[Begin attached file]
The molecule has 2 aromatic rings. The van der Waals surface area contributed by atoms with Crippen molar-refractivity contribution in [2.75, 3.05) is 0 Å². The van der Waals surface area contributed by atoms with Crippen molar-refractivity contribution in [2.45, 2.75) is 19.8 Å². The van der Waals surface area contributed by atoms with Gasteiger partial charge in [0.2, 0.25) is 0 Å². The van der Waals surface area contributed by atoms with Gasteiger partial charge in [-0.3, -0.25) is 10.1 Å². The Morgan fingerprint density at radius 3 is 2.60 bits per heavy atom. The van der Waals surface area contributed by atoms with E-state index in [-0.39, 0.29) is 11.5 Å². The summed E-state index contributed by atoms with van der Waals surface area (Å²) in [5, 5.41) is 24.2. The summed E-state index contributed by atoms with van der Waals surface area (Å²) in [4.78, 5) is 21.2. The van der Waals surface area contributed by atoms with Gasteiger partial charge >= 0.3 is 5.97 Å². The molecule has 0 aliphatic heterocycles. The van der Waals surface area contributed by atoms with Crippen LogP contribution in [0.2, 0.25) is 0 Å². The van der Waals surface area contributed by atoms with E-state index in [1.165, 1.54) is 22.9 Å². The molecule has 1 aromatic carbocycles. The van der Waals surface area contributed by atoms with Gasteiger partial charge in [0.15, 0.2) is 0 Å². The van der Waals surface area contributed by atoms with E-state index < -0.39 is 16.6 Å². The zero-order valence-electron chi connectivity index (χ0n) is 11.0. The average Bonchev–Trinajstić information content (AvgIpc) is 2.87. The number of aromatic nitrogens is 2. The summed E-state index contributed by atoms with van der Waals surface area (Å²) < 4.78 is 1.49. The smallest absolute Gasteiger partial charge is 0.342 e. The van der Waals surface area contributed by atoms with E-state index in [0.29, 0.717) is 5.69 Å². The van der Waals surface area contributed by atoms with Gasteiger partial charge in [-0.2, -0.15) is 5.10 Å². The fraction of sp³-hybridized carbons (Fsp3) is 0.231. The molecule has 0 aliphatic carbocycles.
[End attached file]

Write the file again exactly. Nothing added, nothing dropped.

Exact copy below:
The molecule has 2 aromatic rings. The van der Waals surface area contributed by atoms with Crippen molar-refractivity contribution in [2.75, 3.05) is 0 Å². The van der Waals surface area contributed by atoms with Crippen molar-refractivity contribution in [2.45, 2.75) is 19.8 Å². The van der Waals surface area contributed by atoms with Gasteiger partial charge in [0.2, 0.25) is 0 Å². The van der Waals surface area contributed by atoms with Gasteiger partial charge in [-0.3, -0.25) is 10.1 Å². The Morgan fingerprint density at radius 3 is 2.60 bits per heavy atom. The van der Waals surface area contributed by atoms with E-state index in [-0.39, 0.29) is 11.5 Å². The summed E-state index contributed by atoms with van der Waals surface area (Å²) in [5, 5.41) is 24.2. The summed E-state index contributed by atoms with van der Waals surface area (Å²) in [4.78, 5) is 21.2. The van der Waals surface area contributed by atoms with Gasteiger partial charge >= 0.3 is 5.97 Å². The molecule has 0 aliphatic heterocycles. The van der Waals surface area contributed by atoms with Crippen LogP contribution in [0.2, 0.25) is 0 Å². The van der Waals surface area contributed by atoms with E-state index in [1.165, 1.54) is 22.9 Å². The molecule has 1 aromatic carbocycles. The van der Waals surface area contributed by atoms with Gasteiger partial charge in [0.15, 0.2) is 0 Å². The van der Waals surface area contributed by atoms with E-state index < -0.39 is 16.6 Å². The zero-order valence-electron chi connectivity index (χ0n) is 11.0. The average Bonchev–Trinajstić information content (AvgIpc) is 2.87. The number of aromatic nitrogens is 2. The summed E-state index contributed by atoms with van der Waals surface area (Å²) < 4.78 is 1.49. The smallest absolute Gasteiger partial charge is 0.342 e. The van der Waals surface area contributed by atoms with E-state index in [0.29, 0.717) is 5.69 Å². The van der Waals surface area contributed by atoms with Gasteiger partial charge in [-0.2, -0.15) is 5.10 Å². The fraction of sp³-hybridized carbons (Fsp3) is 0.231. The molecule has 0 aliphatic carbocycles.